Anyway, as absurd as that "spirtually married" nonsense was when practiced among teenagers, its heinous if these FCLDS compound crackpots were using it to justify 50-year-old men raping girls. There is nothing "spiritual" about that.

At the Moderate Voice, Clarissa Estes writes:
The Texas LDS commune referenced here, is being run by Warren Jeffs’ younger male kin, because Mr. Jeffs is in prison for pressing an underage girl to have sexual relations with an older man . . .
It’s not only that those men who call themselves LDS and practice polygamy in Jeff’s group, press girl children to engage sexually with older men when the girls are at puberty, which is the onset of menses . . . today that’d be about age 11 and 12 on the average . . . it’s also that a girl that young . . . has all kinds of hazards in too early pregnancies. . . .
There’s something that disturbs me even more about Warren Jeff’s LDS male copy-cats: I have this sickening feeling that the most vile thing this group may be up to is . . . literally breeding children to systematically provide older men with virginal children. A child mill.
A disturbing thing indeed. The root problem with modern polygamy is the math. If the "elders" of the Jeffs cult are going to have four or five wives each, then either (a) they'll have to start finding new wives outside the cult or (b) there will be a wife shortage sooner or later.

UPDATE: From the affidavit posted at The Smoking Gun:
The teenaged mother had called a local family violence shelter several times that day. . . . She reported that she was brought to the YFZ Ranch by her parents about three years ago.
(In other words, when she was 13.)
She stated that about two years after her arrival . . . she was spirtually married to an adult male member of the church (approximate age 49 years old) . . . She indicated that the adult male was also married to several other women and that she was wife number 7. . . .
(Awwww. What an honor to be Wife No. 7!)
[T]he man . . . had been indicted in Mohave County, Arizona, on criminal charges of sexual conduct with a minor . . . in connection with a purported marriage to a minor in Arizona, with whom he had conceived a child. . . .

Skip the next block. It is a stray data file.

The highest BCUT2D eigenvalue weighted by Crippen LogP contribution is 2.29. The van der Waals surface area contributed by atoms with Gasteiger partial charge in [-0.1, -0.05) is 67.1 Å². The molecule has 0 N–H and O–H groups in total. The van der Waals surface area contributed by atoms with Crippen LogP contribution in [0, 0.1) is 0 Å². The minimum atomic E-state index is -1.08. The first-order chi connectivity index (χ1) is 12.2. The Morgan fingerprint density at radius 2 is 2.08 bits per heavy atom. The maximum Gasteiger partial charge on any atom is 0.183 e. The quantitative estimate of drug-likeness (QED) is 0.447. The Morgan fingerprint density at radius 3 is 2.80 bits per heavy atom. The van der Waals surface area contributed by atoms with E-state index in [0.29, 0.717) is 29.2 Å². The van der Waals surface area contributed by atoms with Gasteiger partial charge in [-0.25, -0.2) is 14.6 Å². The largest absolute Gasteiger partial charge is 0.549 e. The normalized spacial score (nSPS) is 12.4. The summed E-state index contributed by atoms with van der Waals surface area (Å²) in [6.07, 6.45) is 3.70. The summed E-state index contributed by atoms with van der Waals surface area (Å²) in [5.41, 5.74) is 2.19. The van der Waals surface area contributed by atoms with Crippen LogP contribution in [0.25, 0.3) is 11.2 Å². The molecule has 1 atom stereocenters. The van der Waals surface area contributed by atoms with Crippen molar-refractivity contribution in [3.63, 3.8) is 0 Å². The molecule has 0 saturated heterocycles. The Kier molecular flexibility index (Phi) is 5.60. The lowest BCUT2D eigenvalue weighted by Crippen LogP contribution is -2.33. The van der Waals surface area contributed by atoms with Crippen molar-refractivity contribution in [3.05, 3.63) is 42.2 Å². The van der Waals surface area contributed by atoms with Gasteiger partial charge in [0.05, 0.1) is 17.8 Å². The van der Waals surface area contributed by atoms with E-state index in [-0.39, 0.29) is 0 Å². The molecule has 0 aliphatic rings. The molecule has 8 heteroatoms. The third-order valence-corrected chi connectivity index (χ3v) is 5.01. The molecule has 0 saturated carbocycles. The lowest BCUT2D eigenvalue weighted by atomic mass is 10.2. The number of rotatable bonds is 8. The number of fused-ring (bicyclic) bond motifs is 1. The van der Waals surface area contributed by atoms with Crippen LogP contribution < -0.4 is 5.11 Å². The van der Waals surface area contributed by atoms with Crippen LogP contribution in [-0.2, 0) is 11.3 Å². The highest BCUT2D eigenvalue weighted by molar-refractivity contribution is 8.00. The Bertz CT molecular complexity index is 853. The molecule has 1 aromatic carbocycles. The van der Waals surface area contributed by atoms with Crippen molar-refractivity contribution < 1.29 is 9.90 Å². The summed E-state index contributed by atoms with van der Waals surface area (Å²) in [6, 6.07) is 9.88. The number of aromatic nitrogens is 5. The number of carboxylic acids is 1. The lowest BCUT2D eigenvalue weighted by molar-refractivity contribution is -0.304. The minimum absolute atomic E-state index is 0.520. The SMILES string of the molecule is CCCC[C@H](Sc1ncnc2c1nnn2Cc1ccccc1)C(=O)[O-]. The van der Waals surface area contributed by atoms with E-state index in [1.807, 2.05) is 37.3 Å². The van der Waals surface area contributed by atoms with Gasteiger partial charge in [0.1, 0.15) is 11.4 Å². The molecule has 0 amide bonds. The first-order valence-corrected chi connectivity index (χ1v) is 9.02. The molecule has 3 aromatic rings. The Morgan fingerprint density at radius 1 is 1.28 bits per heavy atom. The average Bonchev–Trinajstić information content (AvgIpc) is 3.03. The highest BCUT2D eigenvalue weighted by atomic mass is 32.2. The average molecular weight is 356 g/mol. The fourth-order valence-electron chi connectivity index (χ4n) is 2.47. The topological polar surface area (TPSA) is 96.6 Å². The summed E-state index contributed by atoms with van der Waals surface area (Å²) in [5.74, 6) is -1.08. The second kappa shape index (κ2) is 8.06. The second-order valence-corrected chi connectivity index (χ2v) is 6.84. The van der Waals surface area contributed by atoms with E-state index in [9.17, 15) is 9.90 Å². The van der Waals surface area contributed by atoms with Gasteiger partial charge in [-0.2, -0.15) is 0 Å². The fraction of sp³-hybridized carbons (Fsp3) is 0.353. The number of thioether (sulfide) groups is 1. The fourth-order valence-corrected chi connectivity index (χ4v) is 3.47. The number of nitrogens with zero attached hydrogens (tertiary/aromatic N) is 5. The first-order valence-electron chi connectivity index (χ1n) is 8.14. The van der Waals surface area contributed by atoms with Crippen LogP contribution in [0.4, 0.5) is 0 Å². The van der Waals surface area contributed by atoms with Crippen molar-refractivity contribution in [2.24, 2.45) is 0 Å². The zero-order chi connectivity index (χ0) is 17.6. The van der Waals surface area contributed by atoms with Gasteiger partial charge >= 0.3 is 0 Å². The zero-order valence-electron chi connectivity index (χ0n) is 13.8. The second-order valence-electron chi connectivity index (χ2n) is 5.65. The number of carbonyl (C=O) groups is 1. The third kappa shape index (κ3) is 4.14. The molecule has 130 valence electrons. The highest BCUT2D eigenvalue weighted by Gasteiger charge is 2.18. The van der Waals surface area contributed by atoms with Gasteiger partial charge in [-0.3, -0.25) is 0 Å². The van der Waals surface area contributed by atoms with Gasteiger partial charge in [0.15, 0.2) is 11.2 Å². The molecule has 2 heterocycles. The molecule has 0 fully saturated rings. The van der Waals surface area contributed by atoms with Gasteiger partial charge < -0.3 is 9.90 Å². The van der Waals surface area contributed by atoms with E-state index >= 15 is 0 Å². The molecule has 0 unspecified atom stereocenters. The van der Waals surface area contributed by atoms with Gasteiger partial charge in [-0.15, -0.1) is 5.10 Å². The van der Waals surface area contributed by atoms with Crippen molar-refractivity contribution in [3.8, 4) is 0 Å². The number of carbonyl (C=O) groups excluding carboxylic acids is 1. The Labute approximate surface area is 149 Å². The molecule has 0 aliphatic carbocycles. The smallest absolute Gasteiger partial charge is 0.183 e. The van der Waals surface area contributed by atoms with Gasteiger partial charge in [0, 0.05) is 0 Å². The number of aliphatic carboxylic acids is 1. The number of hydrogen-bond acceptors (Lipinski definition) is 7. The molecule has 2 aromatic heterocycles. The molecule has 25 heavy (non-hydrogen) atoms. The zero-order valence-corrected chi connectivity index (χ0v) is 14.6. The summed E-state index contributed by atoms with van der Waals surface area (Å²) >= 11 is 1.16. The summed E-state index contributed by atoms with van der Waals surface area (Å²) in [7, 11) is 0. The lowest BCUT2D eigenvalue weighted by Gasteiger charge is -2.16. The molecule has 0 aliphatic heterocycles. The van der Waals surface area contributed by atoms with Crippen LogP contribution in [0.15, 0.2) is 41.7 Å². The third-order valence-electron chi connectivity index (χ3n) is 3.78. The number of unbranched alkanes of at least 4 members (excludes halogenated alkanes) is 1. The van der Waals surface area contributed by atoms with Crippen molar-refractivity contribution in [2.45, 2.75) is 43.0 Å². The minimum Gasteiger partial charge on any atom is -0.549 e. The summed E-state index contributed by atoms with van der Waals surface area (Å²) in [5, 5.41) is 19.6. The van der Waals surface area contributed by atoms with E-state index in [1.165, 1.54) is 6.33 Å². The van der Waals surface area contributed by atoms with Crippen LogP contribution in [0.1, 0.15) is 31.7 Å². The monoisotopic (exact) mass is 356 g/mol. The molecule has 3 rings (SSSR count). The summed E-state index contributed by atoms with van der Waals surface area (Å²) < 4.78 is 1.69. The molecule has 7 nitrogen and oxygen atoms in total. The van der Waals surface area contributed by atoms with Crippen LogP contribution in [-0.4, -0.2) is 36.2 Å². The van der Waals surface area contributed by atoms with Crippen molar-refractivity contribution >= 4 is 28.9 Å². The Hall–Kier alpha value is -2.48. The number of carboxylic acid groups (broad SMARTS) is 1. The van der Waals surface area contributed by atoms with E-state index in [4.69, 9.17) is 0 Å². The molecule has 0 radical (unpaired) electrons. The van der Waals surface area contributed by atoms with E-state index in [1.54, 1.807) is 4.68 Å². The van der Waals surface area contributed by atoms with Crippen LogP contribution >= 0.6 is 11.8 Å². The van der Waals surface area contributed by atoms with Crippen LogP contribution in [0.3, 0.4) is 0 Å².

(He did a plea bargain in August 2007 that required him to register as a sex offender. This guy is such a catch! No wonder all those teenage brides are in love with him, huh?)
She reported that church members have told her if she leaves the ranch, outsiders will hurt her, force her to cut her hair, to wear make up and . . . to have sex with lots of men.
(As opposed to having sex with one creepy old guy.)
She also indicated that her parents . . . were preparing to send her 15 year old sister to live at the YFZ Ranch.
(Special delivery: Wife No. 8!)
[I]nvestigators at the YFZ Ranch observed a number of young teenaged girls who appeared to be minors and appeared to be pregnant, as well as several teenaged girls who already had given birth and had their own infants. . . .
Investigators determined that there is a wide-spread pattern . . . in which young minor female residents are conditioned to expect and accept sexual activity with adult men. . . . [O]nce a female child is determine[d] by the leaders . . . to have reached child bearing age (approximately 13-14 years old) they are then "spiritually married" to an adult male member of the church and they are required to then . . . [have sex with] such male for the purpose of having children.
Clarissa's concerns appear justified by this affidavit. Notice that this is not a situation where teenage girls are permitted to marry, but required to marry, and where the girls themselves evidently have no choice in who or when to marry.

Nor is this anything like Old World customs of arranged marriage. Rather, a few top men in this cult -- who undoubtedly have indoctrinated their followers to regard them as holy "elders" or "prophets" -- were accruing harems of young brides.

The 49-year-old perp described in the affidavit already had six wives when he acquired 15-year-old Wife No. 7. Undoubtedly, the 49-year-old already had young adult or adolescent sons by then. But rather than choose the girl to be Wife No. 1 for one of his sons, he instead adds her to his own harem. Think about that, and you see that there can be no legitimate claim of "spirituality" as justification for such a practice.

Defeat? OK; Free trade? No way

Wall Street Journal:
It is now respectable for Democrats to assert, even to welcome, military defeat (see here). But if a Presidential campaign functionary so much as hints at support for free trade, he's banished to policy exile.
That's the meaning of Sunday's sacking of strategist Mark Penn from Hillary Clinton's campaign. In his noncampaign job with a PR firm, Mr. Penn had met with Colombia's ambassador to the U.S. to discuss the free trade agreement that President Bush sent to Congress yesterday. When word of that meeting leaked to a Wall Street Journal reporter last week, big labor went bonkers and Mrs. Clinton gave him the heave-ho despite more than a decade of loyal service. Maybe if Mr. Penn had called General David Petraeus a con man, he'd still have a job.
George F. Will:
Penn's actual beliefs about free trade, whatever they are, pro or con, certainly accord either with those that Clinton holds now or with those that she held back in the 1990s, when she was in the White House's East Wing acquiring the semi-demi-quasi-presidential experience that makes her just the person to answer the red telephone that, judging by her campaign ads, rings constantly in the West Wing.